by Stefania Revelli
As most of the nation’s little ones get into back-to-school mode, their Millennial and Xer parents are stuck with their own daily homework: solving the problem of how to pack more produce into lunchboxes — a struggle that dominates meal planners’ daily lives. Why else would Deceptively Delicious and its stealth approach to health have topped New York Times, USA Today and Amazon bestseller lists for months?
The “deception” road is a highly charged one. On the one hand, the American Journal of Clinical Nutrition described how preschoolers almost doubled their intake of vegetables when they were given meals with “hidden” veggies (Reuters, 26 July 2011). Indeed, one Gen X foodie mom told us, “Last night, I hid broccoli, cauliflower and carrots in the marinara sauce, and my kids ate more vegetables in one dinner than they’ve eaten in a lifetime.” On the flip side, a study in Obesity magazine found that seeing someone enjoy a food makes kids more open to trying it. Openly exposing elementary school kids to veggies they dislike at least six times may change their mind, says Louisiana State University (Everyday Food, September 2011).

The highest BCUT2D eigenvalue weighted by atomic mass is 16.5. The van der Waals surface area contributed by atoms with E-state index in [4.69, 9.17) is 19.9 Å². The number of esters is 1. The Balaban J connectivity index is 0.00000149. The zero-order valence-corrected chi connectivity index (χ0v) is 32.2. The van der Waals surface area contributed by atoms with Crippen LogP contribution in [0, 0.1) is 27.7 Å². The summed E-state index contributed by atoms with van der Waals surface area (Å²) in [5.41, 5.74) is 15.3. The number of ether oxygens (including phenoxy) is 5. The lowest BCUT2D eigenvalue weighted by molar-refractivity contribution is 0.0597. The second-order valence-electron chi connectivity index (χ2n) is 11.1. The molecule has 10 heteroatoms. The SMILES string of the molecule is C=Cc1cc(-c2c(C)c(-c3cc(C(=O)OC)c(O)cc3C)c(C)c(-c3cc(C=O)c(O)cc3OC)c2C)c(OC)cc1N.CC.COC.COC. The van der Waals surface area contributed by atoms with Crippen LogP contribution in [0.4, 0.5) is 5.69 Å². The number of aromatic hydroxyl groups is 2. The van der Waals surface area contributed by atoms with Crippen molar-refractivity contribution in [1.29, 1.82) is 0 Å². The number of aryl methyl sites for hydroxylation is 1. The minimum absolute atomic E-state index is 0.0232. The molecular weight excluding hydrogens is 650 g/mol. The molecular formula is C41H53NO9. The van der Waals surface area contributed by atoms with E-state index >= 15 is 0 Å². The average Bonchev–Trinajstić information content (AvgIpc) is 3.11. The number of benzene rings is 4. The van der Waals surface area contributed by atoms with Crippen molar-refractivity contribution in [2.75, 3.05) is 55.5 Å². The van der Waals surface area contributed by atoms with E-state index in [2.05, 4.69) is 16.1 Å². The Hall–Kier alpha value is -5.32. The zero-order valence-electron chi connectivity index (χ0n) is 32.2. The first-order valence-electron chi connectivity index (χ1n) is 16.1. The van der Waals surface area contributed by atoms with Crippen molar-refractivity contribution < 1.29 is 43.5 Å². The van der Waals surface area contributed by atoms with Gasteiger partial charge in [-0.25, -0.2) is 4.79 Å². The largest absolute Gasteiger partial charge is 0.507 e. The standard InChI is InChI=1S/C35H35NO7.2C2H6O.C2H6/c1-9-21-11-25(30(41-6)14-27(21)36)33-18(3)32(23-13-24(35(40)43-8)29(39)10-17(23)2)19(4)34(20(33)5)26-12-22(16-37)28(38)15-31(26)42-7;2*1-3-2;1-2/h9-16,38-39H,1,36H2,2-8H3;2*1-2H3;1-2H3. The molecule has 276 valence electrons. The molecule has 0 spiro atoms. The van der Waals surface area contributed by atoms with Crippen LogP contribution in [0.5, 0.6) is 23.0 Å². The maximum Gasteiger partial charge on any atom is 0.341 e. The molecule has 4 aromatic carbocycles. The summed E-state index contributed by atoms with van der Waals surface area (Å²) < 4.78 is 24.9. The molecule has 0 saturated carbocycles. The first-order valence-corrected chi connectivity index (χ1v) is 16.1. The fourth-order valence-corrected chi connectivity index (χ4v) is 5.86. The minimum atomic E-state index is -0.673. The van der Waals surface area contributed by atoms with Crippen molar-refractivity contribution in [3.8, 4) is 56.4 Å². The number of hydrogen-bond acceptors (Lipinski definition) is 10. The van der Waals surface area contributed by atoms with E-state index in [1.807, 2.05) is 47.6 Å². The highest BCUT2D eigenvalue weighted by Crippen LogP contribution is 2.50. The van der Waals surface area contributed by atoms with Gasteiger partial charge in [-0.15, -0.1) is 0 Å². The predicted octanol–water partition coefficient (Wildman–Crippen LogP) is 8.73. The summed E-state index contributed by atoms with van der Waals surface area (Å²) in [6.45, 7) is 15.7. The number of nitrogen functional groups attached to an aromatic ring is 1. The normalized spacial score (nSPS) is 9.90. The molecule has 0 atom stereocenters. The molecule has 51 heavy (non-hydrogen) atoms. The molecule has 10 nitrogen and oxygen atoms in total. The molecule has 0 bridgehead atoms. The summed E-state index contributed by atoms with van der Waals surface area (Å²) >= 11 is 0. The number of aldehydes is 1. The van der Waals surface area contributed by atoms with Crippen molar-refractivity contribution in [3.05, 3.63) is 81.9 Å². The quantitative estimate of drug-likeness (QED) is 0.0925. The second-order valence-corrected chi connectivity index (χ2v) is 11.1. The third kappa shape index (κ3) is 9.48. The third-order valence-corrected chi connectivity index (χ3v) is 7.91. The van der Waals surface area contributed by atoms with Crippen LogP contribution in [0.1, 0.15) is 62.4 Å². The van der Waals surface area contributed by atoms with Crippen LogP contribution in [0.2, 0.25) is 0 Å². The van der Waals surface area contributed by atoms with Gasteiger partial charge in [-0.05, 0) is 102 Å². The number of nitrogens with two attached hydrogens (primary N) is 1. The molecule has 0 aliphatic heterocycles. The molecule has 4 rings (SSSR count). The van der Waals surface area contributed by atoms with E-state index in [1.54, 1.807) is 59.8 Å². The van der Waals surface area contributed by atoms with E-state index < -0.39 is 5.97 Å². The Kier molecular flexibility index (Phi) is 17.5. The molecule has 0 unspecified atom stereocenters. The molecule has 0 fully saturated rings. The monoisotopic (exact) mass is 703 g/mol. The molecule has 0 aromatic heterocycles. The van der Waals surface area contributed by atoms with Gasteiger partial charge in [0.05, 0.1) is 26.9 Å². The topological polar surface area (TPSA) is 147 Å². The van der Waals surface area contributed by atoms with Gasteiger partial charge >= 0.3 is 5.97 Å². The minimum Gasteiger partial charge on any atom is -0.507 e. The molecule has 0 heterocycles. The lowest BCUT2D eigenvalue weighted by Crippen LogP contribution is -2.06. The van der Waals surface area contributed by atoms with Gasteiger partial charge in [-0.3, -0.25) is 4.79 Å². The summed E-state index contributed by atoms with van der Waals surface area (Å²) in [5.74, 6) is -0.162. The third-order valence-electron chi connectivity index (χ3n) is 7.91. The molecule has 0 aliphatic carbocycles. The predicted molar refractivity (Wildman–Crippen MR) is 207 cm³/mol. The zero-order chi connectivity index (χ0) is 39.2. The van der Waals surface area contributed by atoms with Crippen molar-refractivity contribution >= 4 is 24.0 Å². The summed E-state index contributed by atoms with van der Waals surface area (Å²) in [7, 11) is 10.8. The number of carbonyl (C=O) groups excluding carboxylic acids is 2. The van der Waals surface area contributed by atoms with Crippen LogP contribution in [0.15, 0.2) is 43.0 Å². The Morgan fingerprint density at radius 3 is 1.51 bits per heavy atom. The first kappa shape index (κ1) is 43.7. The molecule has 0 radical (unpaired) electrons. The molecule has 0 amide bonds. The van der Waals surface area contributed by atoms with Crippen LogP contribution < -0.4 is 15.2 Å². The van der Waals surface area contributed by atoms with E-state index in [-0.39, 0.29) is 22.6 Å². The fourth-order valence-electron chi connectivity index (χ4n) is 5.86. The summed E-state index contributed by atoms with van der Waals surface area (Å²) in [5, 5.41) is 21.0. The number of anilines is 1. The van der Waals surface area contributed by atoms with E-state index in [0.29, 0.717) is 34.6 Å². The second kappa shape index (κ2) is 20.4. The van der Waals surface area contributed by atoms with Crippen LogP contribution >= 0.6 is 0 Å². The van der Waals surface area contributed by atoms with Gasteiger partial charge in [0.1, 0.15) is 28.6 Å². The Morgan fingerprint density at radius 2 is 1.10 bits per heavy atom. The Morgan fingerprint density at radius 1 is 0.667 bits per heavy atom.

So when it comes to feeding the pint-size people in our lives, is it better to practice deception, or is honesty the best policy? In the name of health, maybe marketers should call the cauliflower in the mac and cheese by another name: creative cooking. Educating kids about long-term healthy habits through approaches that highlight novelty, excitement and balance might be the smartest, most universally debate-proof approach of all.